born in 1993. In the 1999/2000 wild Season, the program
became a full success with 19 captive-bred parakeets released.
Captive Breeding Program
Green; back of head to side of cheek area suffused with
blue; broad cheek-stripe to side of nape and narrow line
from cere to eye black; collar to side of nape pink; abdomen
and under wing-coverts slightly brighter green; upperside
of tail-feathers green, underside dirty yellow; upper mandible
red; lower mandible black; iris yellowish; feet grey.
with dark green stripe to cheek and without pink band to
nape; yellow-green collar; blue tinge to back of head absent;
middle tail-feathers washed with blue; upper and lower mandible
as female, but with shorter tail-feathers.
42 cm, wing length 175 - 190 mm, tail length 162 - 200 mm.
Mauritius, perhaps formerly on Réunion as well.
Today restricted to Macchab; forest of Black River George
in southwestern Mauritius over 500 m; formerly in all forested
parts of island.
Extremely endangered; population in 1991 was some 15 to
20 birds, of which only three were female; cause is clearing
of virgin forest; also introduced plants and animals such
as pigs, deer, monkeys, rats, mynah birds and Ring-necked
Parakeets, which destroy habitat or compete for food.
Found singly, in pairs or small groups; never comes down
to ground; trusting; can be approached as close as 3 m;
flies several kilometres in search of food; rests at midday
and preens feathers; at this time occasionally gathers on
tall trees; mutual feeding, preening, billing and cooing
has been observed throughout year; shortly before dusk they
fly around in group; then noisy and unsettled; roosts at
night in secluded trees with thick foliage; also roosts
occasionally in tree hollows; call disyllabic.
diet: Buds, leaves, young shoots, fruits, seeds, flowers,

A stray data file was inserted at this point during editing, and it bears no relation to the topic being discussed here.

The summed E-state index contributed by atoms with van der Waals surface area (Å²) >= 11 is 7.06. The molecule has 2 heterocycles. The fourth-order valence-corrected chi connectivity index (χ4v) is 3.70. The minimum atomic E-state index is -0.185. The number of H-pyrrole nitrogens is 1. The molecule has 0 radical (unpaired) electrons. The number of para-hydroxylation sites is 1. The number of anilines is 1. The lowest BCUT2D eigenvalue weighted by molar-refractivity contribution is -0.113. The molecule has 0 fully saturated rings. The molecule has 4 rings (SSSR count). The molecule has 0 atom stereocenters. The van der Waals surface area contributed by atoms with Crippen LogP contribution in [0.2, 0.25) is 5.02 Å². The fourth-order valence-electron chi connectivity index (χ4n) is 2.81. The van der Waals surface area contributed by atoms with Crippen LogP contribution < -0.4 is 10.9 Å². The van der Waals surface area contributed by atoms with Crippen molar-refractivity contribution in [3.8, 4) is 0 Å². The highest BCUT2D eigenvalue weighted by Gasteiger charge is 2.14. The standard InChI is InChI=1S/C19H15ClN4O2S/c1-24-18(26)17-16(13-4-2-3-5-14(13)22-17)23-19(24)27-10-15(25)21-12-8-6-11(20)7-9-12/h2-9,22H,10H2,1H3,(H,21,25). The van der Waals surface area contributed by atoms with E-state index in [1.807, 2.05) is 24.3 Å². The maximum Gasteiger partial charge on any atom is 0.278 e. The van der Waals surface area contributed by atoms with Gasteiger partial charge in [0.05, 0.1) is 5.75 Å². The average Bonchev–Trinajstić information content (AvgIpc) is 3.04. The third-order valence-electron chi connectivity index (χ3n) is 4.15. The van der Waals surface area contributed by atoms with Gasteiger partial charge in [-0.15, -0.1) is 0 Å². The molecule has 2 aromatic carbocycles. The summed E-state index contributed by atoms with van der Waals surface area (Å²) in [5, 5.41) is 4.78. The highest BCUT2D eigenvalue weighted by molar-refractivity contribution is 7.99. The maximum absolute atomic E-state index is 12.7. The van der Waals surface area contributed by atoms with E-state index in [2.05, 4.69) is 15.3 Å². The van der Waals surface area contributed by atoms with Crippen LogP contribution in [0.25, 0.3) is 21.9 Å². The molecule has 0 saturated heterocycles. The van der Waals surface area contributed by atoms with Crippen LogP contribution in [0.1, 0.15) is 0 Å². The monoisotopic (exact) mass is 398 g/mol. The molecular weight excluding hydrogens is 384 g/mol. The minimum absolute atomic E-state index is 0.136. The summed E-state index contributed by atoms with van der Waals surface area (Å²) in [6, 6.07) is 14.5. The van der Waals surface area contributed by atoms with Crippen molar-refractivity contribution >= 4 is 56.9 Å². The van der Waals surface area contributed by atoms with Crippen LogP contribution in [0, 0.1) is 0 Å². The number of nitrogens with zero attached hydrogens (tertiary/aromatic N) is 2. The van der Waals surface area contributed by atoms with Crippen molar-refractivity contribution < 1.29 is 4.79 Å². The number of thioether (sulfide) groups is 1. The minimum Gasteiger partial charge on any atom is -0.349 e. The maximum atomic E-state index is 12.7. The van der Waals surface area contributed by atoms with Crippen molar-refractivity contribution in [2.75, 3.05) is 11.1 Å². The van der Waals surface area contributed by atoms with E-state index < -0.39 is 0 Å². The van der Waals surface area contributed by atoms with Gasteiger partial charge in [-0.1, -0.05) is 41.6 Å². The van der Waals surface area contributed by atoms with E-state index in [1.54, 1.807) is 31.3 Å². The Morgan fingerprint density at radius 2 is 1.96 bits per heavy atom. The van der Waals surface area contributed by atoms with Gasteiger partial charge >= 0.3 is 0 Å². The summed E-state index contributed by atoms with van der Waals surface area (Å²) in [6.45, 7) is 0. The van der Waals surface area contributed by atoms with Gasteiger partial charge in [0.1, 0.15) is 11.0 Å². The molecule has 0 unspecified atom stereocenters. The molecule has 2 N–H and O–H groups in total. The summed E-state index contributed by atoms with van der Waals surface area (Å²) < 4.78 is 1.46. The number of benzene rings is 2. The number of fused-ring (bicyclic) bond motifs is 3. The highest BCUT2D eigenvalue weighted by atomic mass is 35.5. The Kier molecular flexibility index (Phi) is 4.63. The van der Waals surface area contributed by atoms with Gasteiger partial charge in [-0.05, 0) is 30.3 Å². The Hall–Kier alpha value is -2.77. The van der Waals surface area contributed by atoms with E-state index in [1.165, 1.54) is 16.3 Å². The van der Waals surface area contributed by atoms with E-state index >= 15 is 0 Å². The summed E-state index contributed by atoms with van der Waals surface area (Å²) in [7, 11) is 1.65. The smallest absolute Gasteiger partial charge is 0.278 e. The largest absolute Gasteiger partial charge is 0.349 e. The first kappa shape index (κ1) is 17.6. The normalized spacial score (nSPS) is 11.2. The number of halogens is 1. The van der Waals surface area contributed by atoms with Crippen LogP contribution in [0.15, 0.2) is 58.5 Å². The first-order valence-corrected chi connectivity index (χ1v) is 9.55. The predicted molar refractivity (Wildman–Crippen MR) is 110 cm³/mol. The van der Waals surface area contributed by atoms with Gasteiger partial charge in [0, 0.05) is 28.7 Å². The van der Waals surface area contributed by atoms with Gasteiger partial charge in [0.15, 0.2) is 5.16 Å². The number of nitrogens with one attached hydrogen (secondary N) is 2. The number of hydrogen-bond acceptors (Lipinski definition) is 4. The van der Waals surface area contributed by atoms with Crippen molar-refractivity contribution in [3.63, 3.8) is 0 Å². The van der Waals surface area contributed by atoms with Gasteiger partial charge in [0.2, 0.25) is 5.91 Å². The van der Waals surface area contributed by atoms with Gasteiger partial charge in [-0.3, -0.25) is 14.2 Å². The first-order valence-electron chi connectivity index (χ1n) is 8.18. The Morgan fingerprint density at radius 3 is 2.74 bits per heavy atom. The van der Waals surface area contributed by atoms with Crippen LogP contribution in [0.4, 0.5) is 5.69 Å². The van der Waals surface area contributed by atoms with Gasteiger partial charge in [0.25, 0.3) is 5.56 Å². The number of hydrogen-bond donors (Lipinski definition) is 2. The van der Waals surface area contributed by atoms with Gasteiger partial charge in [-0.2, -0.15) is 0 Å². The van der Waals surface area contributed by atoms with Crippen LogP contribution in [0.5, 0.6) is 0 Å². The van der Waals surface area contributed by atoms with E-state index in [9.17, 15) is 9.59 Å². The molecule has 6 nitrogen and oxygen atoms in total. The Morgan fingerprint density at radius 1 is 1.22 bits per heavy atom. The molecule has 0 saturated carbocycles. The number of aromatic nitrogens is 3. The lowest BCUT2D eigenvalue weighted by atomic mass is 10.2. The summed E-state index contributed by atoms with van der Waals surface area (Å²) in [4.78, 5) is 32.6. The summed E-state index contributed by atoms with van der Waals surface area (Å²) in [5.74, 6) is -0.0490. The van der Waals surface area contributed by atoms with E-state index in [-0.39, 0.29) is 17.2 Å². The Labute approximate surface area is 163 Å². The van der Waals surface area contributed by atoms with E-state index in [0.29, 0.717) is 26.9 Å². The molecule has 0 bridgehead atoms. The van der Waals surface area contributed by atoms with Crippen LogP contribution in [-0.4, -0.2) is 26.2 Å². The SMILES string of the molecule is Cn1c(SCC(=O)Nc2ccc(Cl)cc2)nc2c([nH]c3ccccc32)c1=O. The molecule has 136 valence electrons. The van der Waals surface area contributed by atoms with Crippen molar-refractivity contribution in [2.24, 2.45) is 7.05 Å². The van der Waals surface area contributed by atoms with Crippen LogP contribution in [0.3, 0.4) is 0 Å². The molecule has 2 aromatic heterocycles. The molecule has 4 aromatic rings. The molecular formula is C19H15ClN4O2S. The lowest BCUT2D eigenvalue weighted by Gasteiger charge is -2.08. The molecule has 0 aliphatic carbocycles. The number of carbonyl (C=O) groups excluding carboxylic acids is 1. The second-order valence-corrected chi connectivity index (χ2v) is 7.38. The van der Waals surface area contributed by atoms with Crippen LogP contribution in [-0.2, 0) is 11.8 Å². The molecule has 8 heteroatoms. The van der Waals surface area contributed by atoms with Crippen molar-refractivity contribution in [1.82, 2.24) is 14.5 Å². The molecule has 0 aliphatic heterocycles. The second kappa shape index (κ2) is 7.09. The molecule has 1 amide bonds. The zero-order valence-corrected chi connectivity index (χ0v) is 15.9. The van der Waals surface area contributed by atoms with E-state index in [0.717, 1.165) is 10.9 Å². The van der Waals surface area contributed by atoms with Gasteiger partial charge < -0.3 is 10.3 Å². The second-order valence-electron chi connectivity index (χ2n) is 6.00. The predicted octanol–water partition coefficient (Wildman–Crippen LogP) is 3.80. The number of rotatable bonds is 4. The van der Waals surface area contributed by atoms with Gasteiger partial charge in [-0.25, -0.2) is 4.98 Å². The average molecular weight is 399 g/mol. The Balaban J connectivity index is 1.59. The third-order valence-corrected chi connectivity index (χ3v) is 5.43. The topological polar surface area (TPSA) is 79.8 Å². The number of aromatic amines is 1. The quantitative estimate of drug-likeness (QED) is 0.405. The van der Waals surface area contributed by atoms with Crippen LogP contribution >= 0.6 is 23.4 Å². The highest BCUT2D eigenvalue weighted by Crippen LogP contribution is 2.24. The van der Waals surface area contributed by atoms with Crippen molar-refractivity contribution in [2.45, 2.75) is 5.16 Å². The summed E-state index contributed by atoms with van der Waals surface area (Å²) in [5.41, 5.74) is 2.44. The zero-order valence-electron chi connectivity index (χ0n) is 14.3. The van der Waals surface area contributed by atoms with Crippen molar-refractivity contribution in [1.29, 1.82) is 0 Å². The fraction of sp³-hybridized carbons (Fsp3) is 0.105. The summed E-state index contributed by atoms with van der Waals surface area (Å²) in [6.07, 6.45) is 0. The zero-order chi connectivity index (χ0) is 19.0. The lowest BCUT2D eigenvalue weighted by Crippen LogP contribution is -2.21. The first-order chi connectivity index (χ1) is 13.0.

bark and sap; fruit proportion 93% from January to August.
Breeding season from August to January; copulation mostly
observed September and October; pairs have fixed territories;
nonetheless little squabbling or disputes between pairs
when they meet; courtship display similar to Ring-necked
Parakeet (Psittacula krameri); nests in tall, dominating
trees; prefers Calophyllum, Canarium, Mimusops and Sideroxylon;
nest located mostly in horizontal branches; entrance hole
10 to 15 cm and sheltered from rain water; chamber usually
20 cm wide and 50 cm deep; clutch 2 to 3 eggs; incubation
22 to 24 days; young initially fed by male; female also
forages for food for young from third week; young fledge
by end of February at latest; remain two or three months
with parents; assistance from unpartnered male also possible.
In captivity, breeding results until 1993 were poor primarily
due to poorly understood dietary requirements and disease.
Since then captive breeding results have improved dramatically.
Not only are the birds breeding in captivity, but selected
wild eggs are pulled from the wild (the parakeets will lay
a second clutch) as a method of increasing productivity.
Various fruit, seeds of local plants, buds and leaves, small
seed mix of safflower, millet, hemp, oats and canary grass;
2 - 3 eggs.
22 -24 days.